When I was a little girl, beach combing was one of my favorite vacation activities. I always came home with my pockets full of treasures. And then my parents would make me go through them and decide which ones I really loved, and which ones I would need to jettison so that I could fit all my clothes back in my suitcase. Unfortunately, I managed to attach sentimental value to just about every single shell and piece of driftwood. Even the very large ones. On one occasion, my prize find was a rock nearly the size of my head. It must have weighed at least 25 pounds, but I dragged it all the way down the long beach and up the hill to the car.
I admit that it was a fairly unremarkable rock. But it was the last time we were going camping at our favorite beach on the northern California coast before I went off to college in land-locked Utah. I felt I just had to have my own personal petrean gift from the sea as a remembrance. So I dragged it much further than the car. That rock made a lovely decoration and toe-stubber in my dorm room all through freshman year. Sometime after that, it disappeared, never to be seen again.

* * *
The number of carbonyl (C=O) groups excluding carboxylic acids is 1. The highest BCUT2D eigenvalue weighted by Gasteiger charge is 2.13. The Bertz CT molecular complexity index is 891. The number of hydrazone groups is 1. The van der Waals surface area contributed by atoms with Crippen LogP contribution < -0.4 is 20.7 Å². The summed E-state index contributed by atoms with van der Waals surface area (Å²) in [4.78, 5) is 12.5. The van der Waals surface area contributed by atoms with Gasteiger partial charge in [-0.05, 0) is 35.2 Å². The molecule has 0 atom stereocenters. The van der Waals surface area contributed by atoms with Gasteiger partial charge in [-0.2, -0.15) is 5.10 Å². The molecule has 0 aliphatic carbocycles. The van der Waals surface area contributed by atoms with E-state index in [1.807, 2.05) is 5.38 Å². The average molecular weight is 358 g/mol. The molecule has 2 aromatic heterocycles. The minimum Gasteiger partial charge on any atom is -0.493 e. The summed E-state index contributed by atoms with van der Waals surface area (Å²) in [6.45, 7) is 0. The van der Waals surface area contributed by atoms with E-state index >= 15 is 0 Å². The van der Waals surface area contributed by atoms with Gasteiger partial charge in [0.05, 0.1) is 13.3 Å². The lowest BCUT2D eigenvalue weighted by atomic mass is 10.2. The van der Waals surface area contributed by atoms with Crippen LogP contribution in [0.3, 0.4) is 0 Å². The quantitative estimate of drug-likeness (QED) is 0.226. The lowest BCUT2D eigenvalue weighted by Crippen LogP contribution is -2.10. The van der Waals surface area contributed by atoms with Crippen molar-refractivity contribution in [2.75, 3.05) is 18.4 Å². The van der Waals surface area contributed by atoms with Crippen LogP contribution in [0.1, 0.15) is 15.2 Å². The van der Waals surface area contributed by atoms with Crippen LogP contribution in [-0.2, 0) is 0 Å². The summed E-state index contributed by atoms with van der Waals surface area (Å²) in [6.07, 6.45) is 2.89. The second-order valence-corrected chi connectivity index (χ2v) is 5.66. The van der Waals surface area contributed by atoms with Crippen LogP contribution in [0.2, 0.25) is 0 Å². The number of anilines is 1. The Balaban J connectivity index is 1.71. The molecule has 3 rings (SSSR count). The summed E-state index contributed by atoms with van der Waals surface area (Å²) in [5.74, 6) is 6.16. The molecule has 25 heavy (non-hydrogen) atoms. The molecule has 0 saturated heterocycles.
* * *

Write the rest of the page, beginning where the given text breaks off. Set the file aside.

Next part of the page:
Axa has inherited my penchant for beach scavenging. And the beaches in Tunisia afford her ample opportunity for indulging in the habit. There are enough shells to keep her happy, although they are not especially dramatic or abundant. Driftwood, my own favorite beach treasure (another holdover from northern California), is noticeably absent here. The only plant matter to be found is fibrous bits of palm tree and other desert plants. Sometimes these are matted by surf and wind into dense round spheres that resemble nothing more than gigantic hair balls. The children have christened them “buggle balls.” For many weeks (until a moratorium was declared by the fun-killing parents) they collected and brought them home until our lawn was more littered with buggle balls than the beach.
Beach glass is also something of a disappointment here. Not that there’s any shortage of glass. As in other developing countries I’ve visited, many Tunisians believe that throwing garbage on the ground creates jobs. Broken glass bottles are very much in evidence, but when they wash back up on the beach, they are usually still sharp, making them seem like garbage rather than the enchanted jewels that beach glass ought to resemble.
But where the Tunisian beaches really shine is in stone and ceramic. Tunisia is a mosaic-artist’s dream, and not just because of the Bardo Museum. The beautiful painted tiles that adorn most of the houses here wash up on the beach in a great abundance of picturesque little bits. We also find chunks of marble, granite, and lovely desert rocks. Axa’s collection grows daily. And if she wants to take it all to college, I won’t be the one to stop her.